Category Archives: 1 – Kyrgyzstan

Kyrgyzstan trek day-by-day

What follows are a series of day-by-day postings with descriptions and pictures of our trek in the Tian Shan (Heavenly Mountains) of Kyrgyzstan.

This was a trek like none other. This region of Kyrgyzstan is essentially uninhabited except for a few nomadic horsemen, so the area is mostly trailless wilderness. We saw no one outside our party for the last two thirds of the trip.

And yet the scenery was unsurpassed. The Tian Shan mountain range extends from Mongolia to Central Asia. In eastern Kyrgyzstan, it reaches its highest point with several peaks above 7000 meters (23,000 feet). Down from these mountains extends the 64-kilometer (40-mile) Inylchek Glacier, the third longest temperate mountain glacier in the world. This unique mountain area ranks with the Himalaya and Karakorum as one of the best in the world.

Most climbers go directly to the glacier on soviet-era helicopters that fly in July and August. Because we could not come until September, we arranged to take the long walk in across verdant hills and lower mountain passes. This gave us time to enjoy the broader Kyrgyz landscape and to get some superb mountain views. Less than 400 people take this route each year.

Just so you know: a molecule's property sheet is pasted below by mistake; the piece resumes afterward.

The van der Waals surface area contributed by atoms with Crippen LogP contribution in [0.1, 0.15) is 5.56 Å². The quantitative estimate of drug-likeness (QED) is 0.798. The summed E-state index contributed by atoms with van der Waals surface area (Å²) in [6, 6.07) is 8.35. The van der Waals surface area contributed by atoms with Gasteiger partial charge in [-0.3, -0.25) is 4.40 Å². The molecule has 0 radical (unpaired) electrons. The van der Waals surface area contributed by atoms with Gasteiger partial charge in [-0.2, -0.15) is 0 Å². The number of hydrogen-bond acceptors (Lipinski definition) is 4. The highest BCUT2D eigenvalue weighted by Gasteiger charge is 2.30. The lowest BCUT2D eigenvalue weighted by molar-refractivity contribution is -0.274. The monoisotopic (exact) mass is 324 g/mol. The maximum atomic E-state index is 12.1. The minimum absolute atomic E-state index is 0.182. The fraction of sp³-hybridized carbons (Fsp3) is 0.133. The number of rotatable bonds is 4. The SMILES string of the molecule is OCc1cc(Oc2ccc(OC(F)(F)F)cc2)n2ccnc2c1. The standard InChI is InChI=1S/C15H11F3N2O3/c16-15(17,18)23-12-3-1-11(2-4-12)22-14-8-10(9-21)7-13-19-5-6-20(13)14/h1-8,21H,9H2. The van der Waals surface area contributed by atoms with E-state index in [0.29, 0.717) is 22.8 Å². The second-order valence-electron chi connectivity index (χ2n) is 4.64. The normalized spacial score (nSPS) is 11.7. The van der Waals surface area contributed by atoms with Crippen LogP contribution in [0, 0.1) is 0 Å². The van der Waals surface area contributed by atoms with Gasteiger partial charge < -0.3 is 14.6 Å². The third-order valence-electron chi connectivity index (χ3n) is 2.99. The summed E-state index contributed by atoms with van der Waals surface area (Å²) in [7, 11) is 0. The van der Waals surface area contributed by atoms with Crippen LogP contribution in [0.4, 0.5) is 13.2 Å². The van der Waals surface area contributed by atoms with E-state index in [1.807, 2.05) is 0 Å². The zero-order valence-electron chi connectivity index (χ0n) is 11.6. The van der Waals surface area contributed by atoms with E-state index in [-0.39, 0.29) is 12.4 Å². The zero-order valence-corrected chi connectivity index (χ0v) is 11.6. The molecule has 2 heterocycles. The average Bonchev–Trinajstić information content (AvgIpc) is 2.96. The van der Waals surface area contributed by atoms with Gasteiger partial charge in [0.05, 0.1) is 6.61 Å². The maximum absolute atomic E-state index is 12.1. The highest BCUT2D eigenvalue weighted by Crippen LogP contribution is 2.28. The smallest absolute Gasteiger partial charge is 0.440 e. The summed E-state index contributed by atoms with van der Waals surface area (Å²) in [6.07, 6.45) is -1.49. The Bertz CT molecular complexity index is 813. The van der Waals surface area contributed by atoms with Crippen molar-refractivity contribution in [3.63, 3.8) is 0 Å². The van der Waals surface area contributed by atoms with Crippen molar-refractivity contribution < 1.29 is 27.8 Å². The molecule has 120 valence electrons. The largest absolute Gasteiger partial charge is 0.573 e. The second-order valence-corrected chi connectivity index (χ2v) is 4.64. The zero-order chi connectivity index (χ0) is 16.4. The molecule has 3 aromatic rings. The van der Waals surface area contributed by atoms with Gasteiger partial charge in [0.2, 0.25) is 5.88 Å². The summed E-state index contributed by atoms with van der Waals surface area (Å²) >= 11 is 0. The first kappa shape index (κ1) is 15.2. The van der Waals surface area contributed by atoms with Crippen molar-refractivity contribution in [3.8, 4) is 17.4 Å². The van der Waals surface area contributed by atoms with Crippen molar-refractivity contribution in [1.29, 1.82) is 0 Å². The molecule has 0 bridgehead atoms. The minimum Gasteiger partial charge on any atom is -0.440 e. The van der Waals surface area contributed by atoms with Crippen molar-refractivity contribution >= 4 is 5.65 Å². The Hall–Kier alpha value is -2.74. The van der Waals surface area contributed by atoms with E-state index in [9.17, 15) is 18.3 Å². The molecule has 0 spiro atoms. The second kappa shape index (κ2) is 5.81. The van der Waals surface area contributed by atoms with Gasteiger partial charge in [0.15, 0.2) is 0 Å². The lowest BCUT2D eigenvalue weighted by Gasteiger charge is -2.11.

As before, I have organized the postings so they should follow in order. You will need to use the navigation pane or press the “Older postings” link at the bottom of each page to go through the complete list.

Day 1 – August 31 – Transport to the trailhead

We got a late start because of several technical problems I was having with my new satellite phone. In theory it was supposed to send and receive email, but the interface is so old-fashioned it was hard to figure it out. At one point, I made a change that prevented everything from working. I finally gave up and told people just to send text messages for now.

We had time, fortunately, because it was only a three-hour drive, even allowing for stops to throw water on the overheating engine of the Soviet-era military transport. In fact, we didn't need such a heavy vehicle for the trip out, since most of the road was paved and the dirt part at the end was well graded. We'll need it for the return trip, though.

The terrain was alpine, with wide glacial valleys and streams. The transition from desert to trees to alpine treeline was almost immediate.